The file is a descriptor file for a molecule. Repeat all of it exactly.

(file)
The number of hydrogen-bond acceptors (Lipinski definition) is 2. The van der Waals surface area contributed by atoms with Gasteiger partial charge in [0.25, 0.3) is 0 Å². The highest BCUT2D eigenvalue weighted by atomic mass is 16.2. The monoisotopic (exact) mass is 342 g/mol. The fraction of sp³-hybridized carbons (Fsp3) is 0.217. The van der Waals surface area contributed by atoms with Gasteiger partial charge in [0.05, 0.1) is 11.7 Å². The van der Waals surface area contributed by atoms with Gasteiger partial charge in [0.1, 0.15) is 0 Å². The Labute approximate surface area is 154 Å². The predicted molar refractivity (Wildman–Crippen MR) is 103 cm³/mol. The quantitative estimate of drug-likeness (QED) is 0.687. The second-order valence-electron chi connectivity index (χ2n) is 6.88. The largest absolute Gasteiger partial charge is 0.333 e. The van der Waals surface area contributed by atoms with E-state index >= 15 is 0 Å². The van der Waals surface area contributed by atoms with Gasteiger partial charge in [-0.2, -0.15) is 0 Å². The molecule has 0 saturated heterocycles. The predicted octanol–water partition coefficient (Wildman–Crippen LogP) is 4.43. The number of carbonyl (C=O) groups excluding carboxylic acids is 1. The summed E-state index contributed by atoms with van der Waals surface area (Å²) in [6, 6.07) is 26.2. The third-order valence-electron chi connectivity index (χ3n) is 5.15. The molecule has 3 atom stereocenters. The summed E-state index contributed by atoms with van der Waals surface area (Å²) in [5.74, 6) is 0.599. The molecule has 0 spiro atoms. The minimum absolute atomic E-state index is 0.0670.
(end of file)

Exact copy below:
The number of hydrogen-bond acceptors (Lipinski definition) is 2. The van der Waals surface area contributed by atoms with Gasteiger partial charge in [0.25, 0.3) is 0 Å². The highest BCUT2D eigenvalue weighted by atomic mass is 16.2. The monoisotopic (exact) mass is 342 g/mol. The fraction of sp³-hybridized carbons (Fsp3) is 0.217. The van der Waals surface area contributed by atoms with Gasteiger partial charge in [0.05, 0.1) is 11.7 Å². The van der Waals surface area contributed by atoms with Gasteiger partial charge in [0.1, 0.15) is 0 Å². The Labute approximate surface area is 154 Å². The predicted molar refractivity (Wildman–Crippen MR) is 103 cm³/mol. The quantitative estimate of drug-likeness (QED) is 0.687. The second-order valence-electron chi connectivity index (χ2n) is 6.88. The largest absolute Gasteiger partial charge is 0.333 e. The van der Waals surface area contributed by atoms with E-state index >= 15 is 0 Å². The van der Waals surface area contributed by atoms with Gasteiger partial charge in [-0.2, -0.15) is 0 Å². The molecule has 0 saturated heterocycles. The predicted octanol–water partition coefficient (Wildman–Crippen LogP) is 4.43. The number of carbonyl (C=O) groups excluding carboxylic acids is 1. The summed E-state index contributed by atoms with van der Waals surface area (Å²) in [6, 6.07) is 26.2. The third-order valence-electron chi connectivity index (χ3n) is 5.15. The molecule has 3 atom stereocenters. The summed E-state index contributed by atoms with van der Waals surface area (Å²) in [5.74, 6) is 0.599. The molecule has 0 spiro atoms. The minimum absolute atomic E-state index is 0.0670.